- To the winners go the stars, apparently, who had to have been picked by the Versus studio guys. The best two players on the ice on this night, in order, were Nicklas Backstrom and Alex Ovechkin. In two years of watching him, I don’t think I’ve ever seen Backstrom play with such singular purpose. He didn’t lack for effort or intensity on any shift. Even though he was on the ice on the Ruslan Fedotenko goal that tied the game early in the third period, he played Malkin into dropping a pass for Fedotenko – he was the only forward back.
- We said it in the pregame, and we believe it still… this series hasn’t turned and won’t turn on the play of the stars. Ovechkin had a big night for the Caps with a pair of goals, Backstrom had another. It is the support guys that will tell the tale here. Fedotenko roofing one off the crossbar and in from long range sucked the air out of the building early in the third. And if there is an unsung hero for either team in this series, it is Rob Scuderi. Even though he was on the ice for two Capitals goals, he has blunted many an Ovechkin rush in this series, usually with a well timed poke check.
- The Caps have two very skilled wingers in Alex Ovechkin and Alexander Semin (although it would be hard for someone watching hockey for the first time in this series to see just what skills Semin has). They’d like to think they have another skilled winger in Tomas Fleischmann. No shots, no points, no hits, no takeaways. He doesn’t have a point since the game-winning goal in Game 1 and hasn’t had a shot on goal in either of the last two games (both losses).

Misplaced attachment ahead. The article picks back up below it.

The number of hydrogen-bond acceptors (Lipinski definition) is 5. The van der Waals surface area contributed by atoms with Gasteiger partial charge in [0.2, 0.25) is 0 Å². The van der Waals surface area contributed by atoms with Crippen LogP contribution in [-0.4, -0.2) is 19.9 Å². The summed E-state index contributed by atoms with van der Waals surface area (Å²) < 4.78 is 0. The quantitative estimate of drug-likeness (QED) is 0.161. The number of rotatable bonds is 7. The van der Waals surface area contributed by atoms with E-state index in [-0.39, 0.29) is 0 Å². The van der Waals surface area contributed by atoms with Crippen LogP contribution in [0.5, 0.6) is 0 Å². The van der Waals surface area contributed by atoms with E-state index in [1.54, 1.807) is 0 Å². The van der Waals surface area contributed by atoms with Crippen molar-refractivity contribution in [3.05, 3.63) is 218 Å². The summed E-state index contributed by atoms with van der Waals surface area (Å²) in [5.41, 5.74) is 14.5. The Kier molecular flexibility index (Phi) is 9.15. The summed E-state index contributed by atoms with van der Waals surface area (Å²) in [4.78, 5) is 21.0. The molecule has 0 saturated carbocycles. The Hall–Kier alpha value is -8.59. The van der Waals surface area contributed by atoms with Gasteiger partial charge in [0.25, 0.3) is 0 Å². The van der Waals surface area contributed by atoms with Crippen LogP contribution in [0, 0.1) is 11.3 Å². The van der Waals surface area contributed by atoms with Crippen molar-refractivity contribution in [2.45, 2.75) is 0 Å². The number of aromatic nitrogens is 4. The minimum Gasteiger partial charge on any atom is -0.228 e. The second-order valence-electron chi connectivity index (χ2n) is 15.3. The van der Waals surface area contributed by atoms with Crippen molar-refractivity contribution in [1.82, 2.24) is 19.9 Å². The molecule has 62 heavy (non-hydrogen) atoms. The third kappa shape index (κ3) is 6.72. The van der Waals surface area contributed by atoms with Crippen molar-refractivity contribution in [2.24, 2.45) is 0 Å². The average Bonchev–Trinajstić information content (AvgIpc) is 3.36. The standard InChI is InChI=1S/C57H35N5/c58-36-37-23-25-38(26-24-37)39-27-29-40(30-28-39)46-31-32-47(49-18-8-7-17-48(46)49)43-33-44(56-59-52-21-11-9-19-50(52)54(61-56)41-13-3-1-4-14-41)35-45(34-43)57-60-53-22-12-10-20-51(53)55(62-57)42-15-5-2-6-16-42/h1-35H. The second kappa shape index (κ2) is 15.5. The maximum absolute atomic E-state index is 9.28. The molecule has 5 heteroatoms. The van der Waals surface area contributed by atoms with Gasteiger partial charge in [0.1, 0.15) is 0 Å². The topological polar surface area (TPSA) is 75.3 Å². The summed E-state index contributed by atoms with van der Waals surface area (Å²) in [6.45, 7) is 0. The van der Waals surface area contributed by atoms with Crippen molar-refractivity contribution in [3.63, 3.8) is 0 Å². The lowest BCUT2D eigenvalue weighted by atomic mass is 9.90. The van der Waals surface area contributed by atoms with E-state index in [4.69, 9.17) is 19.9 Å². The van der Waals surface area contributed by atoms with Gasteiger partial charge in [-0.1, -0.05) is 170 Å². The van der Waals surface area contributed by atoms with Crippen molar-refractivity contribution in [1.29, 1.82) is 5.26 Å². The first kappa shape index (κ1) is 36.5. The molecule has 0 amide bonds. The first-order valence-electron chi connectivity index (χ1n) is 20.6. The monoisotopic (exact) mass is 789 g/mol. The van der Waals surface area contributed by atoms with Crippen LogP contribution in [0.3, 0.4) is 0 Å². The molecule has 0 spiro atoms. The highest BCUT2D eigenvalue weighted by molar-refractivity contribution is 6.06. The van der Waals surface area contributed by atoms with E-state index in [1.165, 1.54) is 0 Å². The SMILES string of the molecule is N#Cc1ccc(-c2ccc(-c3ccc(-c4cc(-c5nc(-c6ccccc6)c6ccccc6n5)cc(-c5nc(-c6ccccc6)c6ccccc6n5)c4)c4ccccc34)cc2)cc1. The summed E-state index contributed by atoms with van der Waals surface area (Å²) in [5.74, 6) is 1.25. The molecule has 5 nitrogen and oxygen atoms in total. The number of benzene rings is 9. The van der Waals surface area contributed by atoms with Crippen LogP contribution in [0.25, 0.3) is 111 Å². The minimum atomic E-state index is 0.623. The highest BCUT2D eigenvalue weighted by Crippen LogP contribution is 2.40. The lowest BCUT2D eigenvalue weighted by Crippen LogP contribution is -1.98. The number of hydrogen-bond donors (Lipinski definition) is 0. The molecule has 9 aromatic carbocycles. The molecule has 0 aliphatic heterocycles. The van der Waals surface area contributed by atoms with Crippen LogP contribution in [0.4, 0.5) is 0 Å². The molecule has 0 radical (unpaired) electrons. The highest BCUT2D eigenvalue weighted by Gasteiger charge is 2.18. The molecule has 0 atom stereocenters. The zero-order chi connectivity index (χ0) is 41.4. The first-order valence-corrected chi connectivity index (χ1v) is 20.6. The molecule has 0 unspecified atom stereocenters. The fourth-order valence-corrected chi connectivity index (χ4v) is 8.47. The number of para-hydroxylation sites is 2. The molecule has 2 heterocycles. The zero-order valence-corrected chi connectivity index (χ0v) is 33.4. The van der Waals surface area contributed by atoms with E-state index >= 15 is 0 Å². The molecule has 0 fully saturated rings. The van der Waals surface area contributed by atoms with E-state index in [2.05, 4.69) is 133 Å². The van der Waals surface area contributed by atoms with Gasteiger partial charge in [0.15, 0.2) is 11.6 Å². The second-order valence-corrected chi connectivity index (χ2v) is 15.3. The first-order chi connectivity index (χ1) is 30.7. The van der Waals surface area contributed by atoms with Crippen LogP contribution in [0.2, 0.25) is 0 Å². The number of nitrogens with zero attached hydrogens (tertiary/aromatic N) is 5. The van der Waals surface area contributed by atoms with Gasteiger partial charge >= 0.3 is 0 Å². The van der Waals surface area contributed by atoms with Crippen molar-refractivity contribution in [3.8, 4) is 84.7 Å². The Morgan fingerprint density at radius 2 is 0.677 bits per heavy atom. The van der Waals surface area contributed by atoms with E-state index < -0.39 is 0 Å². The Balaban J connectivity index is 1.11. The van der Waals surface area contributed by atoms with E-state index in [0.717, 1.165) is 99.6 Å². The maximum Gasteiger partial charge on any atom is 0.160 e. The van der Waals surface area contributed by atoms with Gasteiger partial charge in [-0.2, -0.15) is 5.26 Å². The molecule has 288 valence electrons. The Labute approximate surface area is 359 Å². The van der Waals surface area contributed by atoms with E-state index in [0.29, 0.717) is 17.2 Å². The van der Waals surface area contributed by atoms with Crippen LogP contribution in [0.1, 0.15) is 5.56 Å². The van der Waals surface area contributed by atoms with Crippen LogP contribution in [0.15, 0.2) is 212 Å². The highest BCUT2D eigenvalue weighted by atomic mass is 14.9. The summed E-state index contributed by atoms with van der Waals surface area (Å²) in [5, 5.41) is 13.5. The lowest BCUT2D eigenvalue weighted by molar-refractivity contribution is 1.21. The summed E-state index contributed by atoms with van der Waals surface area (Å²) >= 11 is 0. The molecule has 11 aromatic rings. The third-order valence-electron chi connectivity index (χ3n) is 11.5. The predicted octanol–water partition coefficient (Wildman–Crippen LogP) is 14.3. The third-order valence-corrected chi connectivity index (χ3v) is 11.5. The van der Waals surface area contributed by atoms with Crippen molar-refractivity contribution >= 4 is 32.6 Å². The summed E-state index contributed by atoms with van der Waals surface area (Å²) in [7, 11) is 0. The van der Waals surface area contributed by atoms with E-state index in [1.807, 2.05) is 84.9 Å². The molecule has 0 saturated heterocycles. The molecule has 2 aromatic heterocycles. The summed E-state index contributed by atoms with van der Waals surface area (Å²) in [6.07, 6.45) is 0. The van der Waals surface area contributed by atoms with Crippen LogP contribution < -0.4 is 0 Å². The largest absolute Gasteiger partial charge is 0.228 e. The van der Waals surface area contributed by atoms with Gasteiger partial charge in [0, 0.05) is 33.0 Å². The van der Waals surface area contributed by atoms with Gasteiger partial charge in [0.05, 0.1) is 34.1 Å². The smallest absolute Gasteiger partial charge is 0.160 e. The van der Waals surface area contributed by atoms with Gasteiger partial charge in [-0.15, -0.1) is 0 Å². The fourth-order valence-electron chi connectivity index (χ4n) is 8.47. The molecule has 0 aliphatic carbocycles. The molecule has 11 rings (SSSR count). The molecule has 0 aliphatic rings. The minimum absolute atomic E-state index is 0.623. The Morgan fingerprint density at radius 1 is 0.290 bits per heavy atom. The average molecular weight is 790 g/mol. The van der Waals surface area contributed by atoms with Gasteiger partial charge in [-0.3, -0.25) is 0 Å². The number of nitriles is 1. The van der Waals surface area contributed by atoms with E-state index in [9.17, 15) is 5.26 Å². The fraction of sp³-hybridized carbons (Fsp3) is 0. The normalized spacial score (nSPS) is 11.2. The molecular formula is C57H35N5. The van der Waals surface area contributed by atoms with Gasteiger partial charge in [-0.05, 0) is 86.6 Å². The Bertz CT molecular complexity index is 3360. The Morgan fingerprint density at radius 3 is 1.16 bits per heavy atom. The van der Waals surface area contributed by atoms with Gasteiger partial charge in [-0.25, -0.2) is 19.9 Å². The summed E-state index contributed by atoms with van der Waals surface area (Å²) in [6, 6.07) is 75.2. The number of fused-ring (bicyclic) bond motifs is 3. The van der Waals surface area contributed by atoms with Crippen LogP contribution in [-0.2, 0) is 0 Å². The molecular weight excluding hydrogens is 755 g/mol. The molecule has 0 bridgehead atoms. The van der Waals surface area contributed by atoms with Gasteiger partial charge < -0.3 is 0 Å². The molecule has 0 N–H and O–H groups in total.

- If one is going to excuse Fleischmann’s performance, it would be on the basis of youth and inexperience. But while he’s done a good job of lugging the puck into the offensive zone to get things started, the Caps have gotten almost no production out of Viktor Kozlov (two assists in the series, only one shot on goal in each of the last three games).
- Mike Green has to be injured. If one watches him taking shots, that’s about all one can conclude. The lollipops he’s sending up there wouldn’t dent tissue. It also seems to be affecting his play in the corners, where he’s turning away from hits, and in carrying the puck, which has been, as a NASCAR driver might put it, “loose in the turns.”
- If you look at this in terms of “tier” scoring, things went like this…
The Other Caps: 0-3-3, -7, 23 SOG The Other Penguins: 2-5-7, +4, 27 SOG
For the series to return to Washington, this can’t just be The Alex Ovechkin Show for the Caps. Not all the time, anyway. Nicklas Backstrom stepped up in a big way last night. In his own way, so did Boyd Gordon, who played a fine game against Crosby. Semyon Varlamov’s record will show that he allowed four goals, but he was for the most part brilliant.
However, the Penguins have gotten more from their “support” players than have the Caps, and in that respect, Pittsburgh has been the better team in this series. It has been the difference. If the Caps don’t find a way to reverse that, then we’ve seen our last game at Verizon Center this year.
If the series does not return to Verizon Center for a Game 7, it will mark the third consecutive time that the Caps’ home season will have ended on an overtime power play goal for the opponent – Martin St. Louis (in a third overtime in 2003), Joffrey Lopul (2008), and Evgeni Malkin (2009).